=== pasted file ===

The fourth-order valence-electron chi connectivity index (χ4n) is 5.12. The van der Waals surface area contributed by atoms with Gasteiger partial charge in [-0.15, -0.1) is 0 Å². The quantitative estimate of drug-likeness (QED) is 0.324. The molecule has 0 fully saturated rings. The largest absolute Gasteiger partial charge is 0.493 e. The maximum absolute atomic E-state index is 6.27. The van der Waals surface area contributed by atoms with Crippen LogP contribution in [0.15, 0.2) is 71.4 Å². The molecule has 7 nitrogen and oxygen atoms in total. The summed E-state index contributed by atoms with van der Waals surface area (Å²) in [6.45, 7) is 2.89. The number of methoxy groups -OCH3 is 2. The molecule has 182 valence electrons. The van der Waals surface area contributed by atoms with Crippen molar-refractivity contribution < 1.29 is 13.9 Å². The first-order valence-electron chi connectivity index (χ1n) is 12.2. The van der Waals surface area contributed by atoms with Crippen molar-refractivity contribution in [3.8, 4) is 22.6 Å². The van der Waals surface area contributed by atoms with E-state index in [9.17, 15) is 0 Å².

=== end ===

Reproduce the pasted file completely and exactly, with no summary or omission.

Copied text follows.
The fourth-order valence-electron chi connectivity index (χ4n) is 5.12. The van der Waals surface area contributed by atoms with Gasteiger partial charge in [-0.15, -0.1) is 0 Å². The quantitative estimate of drug-likeness (QED) is 0.324. The molecule has 0 fully saturated rings. The largest absolute Gasteiger partial charge is 0.493 e. The maximum absolute atomic E-state index is 6.27. The van der Waals surface area contributed by atoms with Crippen LogP contribution in [0.15, 0.2) is 71.4 Å². The molecule has 7 nitrogen and oxygen atoms in total. The summed E-state index contributed by atoms with van der Waals surface area (Å²) in [6.45, 7) is 2.89. The number of methoxy groups -OCH3 is 2. The molecule has 182 valence electrons. The van der Waals surface area contributed by atoms with Crippen molar-refractivity contribution < 1.29 is 13.9 Å². The first-order valence-electron chi connectivity index (χ1n) is 12.2. The van der Waals surface area contributed by atoms with Crippen molar-refractivity contribution in [3.8, 4) is 22.6 Å². The van der Waals surface area contributed by atoms with E-state index in [9.17, 15) is 0 Å².